THE DARK NIGHT: Sydneys Coat Hanger Bridge seems an apt metaphor for the abortion debate in Arkansas, to which Ill soon return.

  • THE DARK NIGHT: Sydney’s ‘Coat Hanger’ Bridge seems an apt metaphor for the abortion debate in Arkansas, to which I’ll soon return.

It’s a bright and sunny 80 degrees in Sydney, Australia, a gorgeous and progressive city that I’ll depart in a few hours for a long and roundabout journey home, with arrival mid-afternoon Sunday, Little Rock time, after a leg to Tokyo, a leg to Dallas and one last jump north toward home.

I’ve been following the Arkansas legislature’s rapid descent into the depths of radical conservative governance. No voter who kept informed can claim surprise. Perhaps a majority would proclaim happiness with the results, though public opinion polling consistently shows Arkansas voters more moderate — whether the subject is women’s rights, guns, taxes or government services — than the record this legislature is building. Certainly they want more ethics than the Republicans have demonstrated, with obedience to special interest money and protection of tricks to defeat the popularly approved state ethics law on use of campaign money for personal purposes.

But, a note of good news of a sort. It could be worse. Yes, worse.

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North Dakota has now passed the anti-abortion bill that Sen. Jason Rapert wanted to pass in the first place. It offered no exceptions for rape victims or women carrying gravely deformed fetuses. It required ultrasound for all women, even before a heartbeat is readily detectable, and thus would have meant the invasive vaginal probe that North Dakota has now approved. The faintest sign of life, as early as five weeks, before many women know they are pregnant, means an abortion is illegal. The bills in North Dakota and Rapert’s original were produced by the same legal factory. It is a frontal challenge to the prevailing law that gives women the right to end a pregnancy before a fetus is viable. Rapert himself has said he hopes to eventually emulate North Dakota with laws to put the value of a zygote, literally hours after creation — even by rape — above that of a woman. He’s been quoted as saying women can use contraception if they don’t want to be pregnant, but he’s also moved to eliminate state support for an important source of birth control help in Arkansas. Men? Well, they can just keep doing what comes naturally and electing people like Jason Rapert.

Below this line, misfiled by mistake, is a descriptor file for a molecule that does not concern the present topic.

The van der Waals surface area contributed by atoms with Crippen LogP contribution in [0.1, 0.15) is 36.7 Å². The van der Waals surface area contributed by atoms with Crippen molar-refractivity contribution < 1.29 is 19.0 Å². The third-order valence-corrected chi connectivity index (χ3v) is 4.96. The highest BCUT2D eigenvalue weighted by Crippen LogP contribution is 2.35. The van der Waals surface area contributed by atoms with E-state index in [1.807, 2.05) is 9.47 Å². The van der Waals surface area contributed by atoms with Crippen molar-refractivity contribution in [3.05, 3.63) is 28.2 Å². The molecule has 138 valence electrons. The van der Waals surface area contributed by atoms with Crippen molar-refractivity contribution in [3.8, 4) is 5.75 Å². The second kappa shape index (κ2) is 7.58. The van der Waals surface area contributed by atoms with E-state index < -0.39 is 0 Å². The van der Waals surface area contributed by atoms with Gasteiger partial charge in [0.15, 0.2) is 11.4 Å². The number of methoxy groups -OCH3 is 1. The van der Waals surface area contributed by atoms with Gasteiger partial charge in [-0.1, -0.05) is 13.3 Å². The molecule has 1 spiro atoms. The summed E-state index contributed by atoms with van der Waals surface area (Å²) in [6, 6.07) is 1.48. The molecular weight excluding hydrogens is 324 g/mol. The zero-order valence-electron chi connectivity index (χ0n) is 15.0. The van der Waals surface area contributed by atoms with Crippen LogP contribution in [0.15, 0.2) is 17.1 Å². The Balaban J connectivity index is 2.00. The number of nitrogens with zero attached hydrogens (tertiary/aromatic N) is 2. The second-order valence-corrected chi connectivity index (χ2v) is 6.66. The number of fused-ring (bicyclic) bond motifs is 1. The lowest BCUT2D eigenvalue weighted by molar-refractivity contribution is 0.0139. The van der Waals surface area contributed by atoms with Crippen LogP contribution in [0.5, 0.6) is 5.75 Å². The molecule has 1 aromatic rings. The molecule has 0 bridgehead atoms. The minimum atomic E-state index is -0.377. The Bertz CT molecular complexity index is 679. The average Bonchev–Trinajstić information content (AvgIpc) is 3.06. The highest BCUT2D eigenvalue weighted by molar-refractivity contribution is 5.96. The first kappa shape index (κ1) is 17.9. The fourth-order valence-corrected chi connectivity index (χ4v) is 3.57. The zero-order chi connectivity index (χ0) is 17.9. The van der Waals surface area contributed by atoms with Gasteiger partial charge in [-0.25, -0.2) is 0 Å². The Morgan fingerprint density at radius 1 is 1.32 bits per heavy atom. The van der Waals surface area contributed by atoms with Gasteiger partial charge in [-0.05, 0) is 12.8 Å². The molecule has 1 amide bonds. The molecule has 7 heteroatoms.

For now, we are a few weeks better than North Dakota. The courts willing, we’ll return before long to a state where it remains quite difficult to obtain an abortion, but still legal.


Tim Dickinson in Rolling Stone has written
a good piece on the broad GOP national agenda, reflected in Arkansas. Some Republicans sing a moderate tune (think House Speaker Davy Carter). Don’t be fooled, Dickinson writes:

Don’t be fooled. On the ground, a very different reality is unfolding: In the Republican-led Congress, GOP-dominated statehouses and even before the nation’s highest court, the reactionary impulses of the Republican Party appear unbowed. Across the nation, the GOP’s severely conservative agenda — which seeks to impose job-killing austerity, to roll back voting and reproductive rights, to deprive the working poor of health care, and to destroy agencies that protect the environment from industry and consumers from predatory banks — is moving forward under full steam.

BUT BACK TO WOMEN. DON’T FORGET: Tell your friends and like-minded others to join the march on the State Capitol at 3 p.m. March 23 to Stop the War on Women.

Meanwhile, what some others are saying on abortion after the latest from North Dakota: